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Grazing to Promote White Clover

22 April 2024

This article is produced as a part of the FAS Crops & Soils Bulletin. Subscribe now to receive the full report in your inbox monthly.

It is often said that we should aim for 30% white clover in pasture swards to benefit from clovers N-fixation capabilities (100-150kgN/ha) and high nutritional value to both reduce reliance on N fertilisers/promote yield and improve silage quality and livestock performance.  

In a list of practices to increase sward clover composition (including Mod P status, pH 6-6.5, reseeding and over seeding, leaf size selection, seed mix, avoid high N applications) ‘appropriate grazing to promote white clover’ is often stated but without much detail. That will be the focus of this article.  

Growth Habits of White Clover

Understanding a plants growth habit is key to effective grazing management. Shown below, white clover has a multi-branched creeping stem called a stolon from which it grows new leaves, roots (containing the N fixation nodules) and flowers. The stolon stores carbohydrates and proteins giving the plant the ability to over-winter and grow back in the spring. 

It is the stolons and having a growth habitat low to the ground that makes white clover grazing tolerant and much more so than prostate legumes, eg red clover, which also means they require different grazing management.  

White clover growing points (infographic credit: AHDB)  

white clover AHDB

The yield, and competitiveness, of a given species within a sward is driven by its ability to access light for photosynthesis to grow and compete with other species in the sward. This is why it’s important to understand growth habit as white clover being low to the ground means it can easily be shaded out by grass with high covers reducing light levels to the base of the sward. As such grazing management has a significant impact on white clover with effective grazing to target entry and residual or set stock heights essential to avoid clover becoming out competed by grass.  

It also has a different annual growth pattern, with clover starting to grow when soil temperature is 8ºC, whilst grasses start at around 5ºC meaning grass in essence gets a head start in the spring. This means that early spring grazing is beneficial for clover to keep on top of grass covers and maintain light levels to the clover, when it is most vulnerable, with grazing to tight 4cm residuals recommended.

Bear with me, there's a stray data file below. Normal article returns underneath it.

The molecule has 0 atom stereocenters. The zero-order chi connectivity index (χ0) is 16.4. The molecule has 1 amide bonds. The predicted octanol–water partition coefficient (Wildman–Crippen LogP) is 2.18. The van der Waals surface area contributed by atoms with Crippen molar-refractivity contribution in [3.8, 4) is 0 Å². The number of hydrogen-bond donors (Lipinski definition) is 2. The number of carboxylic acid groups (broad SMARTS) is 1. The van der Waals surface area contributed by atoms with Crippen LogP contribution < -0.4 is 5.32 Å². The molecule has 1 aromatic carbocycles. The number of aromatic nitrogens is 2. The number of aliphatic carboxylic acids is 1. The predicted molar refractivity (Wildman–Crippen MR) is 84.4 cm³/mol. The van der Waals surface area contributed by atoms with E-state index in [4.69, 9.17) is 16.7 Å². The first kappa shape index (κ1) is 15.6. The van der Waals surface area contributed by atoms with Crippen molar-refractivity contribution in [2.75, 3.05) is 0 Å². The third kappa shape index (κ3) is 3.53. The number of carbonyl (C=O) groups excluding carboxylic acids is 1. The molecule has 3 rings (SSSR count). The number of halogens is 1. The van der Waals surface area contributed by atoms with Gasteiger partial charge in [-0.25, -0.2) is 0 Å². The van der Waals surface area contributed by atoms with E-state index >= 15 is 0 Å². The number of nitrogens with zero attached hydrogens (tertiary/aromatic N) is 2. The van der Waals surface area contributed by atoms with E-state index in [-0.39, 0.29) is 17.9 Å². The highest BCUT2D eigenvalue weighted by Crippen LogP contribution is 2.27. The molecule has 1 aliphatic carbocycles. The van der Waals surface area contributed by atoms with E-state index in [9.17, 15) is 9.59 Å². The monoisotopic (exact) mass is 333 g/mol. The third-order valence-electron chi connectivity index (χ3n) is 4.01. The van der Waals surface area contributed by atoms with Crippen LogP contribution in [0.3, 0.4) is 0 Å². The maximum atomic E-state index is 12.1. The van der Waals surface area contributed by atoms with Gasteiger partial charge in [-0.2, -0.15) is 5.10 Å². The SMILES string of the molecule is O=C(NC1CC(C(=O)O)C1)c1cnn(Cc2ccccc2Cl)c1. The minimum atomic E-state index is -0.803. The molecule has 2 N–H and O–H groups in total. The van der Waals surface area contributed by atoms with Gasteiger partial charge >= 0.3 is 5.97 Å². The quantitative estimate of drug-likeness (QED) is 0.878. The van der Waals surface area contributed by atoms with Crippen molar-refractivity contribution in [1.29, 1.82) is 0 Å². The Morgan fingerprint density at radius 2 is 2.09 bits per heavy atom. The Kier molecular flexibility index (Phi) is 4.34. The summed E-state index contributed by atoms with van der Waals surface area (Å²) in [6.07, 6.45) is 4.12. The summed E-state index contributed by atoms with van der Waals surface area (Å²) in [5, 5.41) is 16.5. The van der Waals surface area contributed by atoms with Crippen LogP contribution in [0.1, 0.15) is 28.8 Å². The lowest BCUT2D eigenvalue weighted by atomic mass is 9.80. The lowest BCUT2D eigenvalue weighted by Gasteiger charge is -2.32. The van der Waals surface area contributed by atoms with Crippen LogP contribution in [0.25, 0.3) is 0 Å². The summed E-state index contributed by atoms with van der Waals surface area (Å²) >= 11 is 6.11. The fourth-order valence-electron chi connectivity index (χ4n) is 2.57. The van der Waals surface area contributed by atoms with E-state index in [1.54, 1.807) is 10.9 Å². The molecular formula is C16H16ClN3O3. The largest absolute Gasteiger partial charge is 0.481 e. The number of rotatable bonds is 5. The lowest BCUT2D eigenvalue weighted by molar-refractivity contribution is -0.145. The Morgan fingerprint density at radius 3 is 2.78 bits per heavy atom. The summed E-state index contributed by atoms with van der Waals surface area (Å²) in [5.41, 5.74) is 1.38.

Grazing management should avoid poaching which can lead to excessive stolon damage as hooves penetrating down through soil can bury and break up stolons. As such for early spring grazing in cattle only system, and in wet springs like 2024, grazing must be carefully managed and may mean on-off grazing through the day or turning out of lightest cattle, e.g. youngstock, first.  

Grazing at Different Times of Year

Through spring and summer, target entry heights of 8-10cm (2,500-3,000kgDM/ha) and 4cm (1,650kgDM/ha) residuals to avoid high pasture covers smothering out clovers and bring light to the base of the sward on grazing. Excess paddocks taken out of the rotation to maintain entry heights across the platform should be cut as a light crop of high quality silage (not left to high covers which will shade out clover). In set stock systems aim to maintain covers at 4-6cm.  

On final rotations ending in October or November aim to graze hard down to 3-4cm. Again, be flexible to avoid poaching. Graze wetter paddocks earlier and when weather is dry. If sheep grazing through to the end of December, however, don’t graze below 4cm to maintain some cover going into winter to protect stolon’s from frost damage and promote spring pasture growth.  

Tight grazing in late autumn is beneficial as it allows light down to the clover stolons at the base of the sward. The light penetrating to the base of the sward directly influencing the survival of stolon’s over the winter and so clover content the following growing season.  

In reverse, where clover is becoming over dominant, grazing and cutting at higher pasture covers to shade out clover and strategic N use to stimulate grass to outcompete clovers are effective strategies.  

In summary, effective grazing management to maintain light levels and photosynthesis for low growing white clover plants is essential to promoting its composition, yield and N contribution within pasture swards.  

Daniel Stout, SAC Sheep and Grassland Specialist, SAC Consulting 

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